Agricultural engineers lead the development of sustainable agricultural systems and food production by applying engineering principles, designs, and technologies to improve food security, protect the environment, and sustain life.
We are faced with many challenges in producing sufficient high-quality food to feed a growing world population while sustaining our natural resources. Agricultural engineers are uniquely equipped to address these challenges with their comprehensive knowledge of fundamental engineering principles, understanding of agriculture, and critical and innovative thinking. Students can further specialize their degree through one of three tracks: machinery systems; soil and water; or structures and facilities. Students in agricultural engineering apply knowledge and skills from other engineering fields, such as electrical, mechanical, civil engineering, and computer science to agriculture to improve food production, protect the environment, and sustain life.
Soil and Water
Students who focus on soil and water study drainage, irrigation, surface water and watertable control, agricultural constructed wetlands, effective and efficient water use, water quality, pollution abatement, and the enhancement of the environment. You will also learn about soil-water-plant relationships, and water quality and quantity in crop and livestock systems. Students who focus in this area are hired by municipalities, construction companies, petroleum and chemical companies, agricultural consulting firms, and government agencies.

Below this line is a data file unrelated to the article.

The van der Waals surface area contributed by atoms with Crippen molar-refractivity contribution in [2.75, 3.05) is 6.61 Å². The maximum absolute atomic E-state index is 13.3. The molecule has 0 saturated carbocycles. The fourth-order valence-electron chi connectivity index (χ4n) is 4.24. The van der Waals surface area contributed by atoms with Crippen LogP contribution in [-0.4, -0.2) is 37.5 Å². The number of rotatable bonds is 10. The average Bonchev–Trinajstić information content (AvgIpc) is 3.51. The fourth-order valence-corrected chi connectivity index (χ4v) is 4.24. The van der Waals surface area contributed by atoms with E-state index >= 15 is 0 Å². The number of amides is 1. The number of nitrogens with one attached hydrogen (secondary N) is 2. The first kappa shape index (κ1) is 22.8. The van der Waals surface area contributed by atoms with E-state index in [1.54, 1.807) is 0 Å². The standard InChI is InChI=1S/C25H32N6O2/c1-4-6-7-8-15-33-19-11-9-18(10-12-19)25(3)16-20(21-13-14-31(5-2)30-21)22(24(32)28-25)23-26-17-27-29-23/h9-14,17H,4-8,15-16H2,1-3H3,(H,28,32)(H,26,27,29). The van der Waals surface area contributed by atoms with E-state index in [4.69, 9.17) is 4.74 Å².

Structures and Facilities
Students interested in the design and development of structures and related equipment for plant, animal, and biomass production learn to design and analyze energy- efficient and environmental control systems. Students study computer-controlled environments, irrigation systems, and solar energy applications. Agricultural engineers who focus on this area design, manufacture, and construct agricultural facilities.
In this area, students learn to design machinery to increase agricultural production with less labor and energy, while emphasizing safety and environmental benefits. Students study mechanical systems for producing crops, material handling and transportation, precision agriculture, GPS/GIS applications, computerized controls, lasers, digital imaging, and robotics. Students who focus in this area are highly versatile, working for agricultural equipment companies and non-agricultural industries involving machine design and engineering skills for mechanical applications.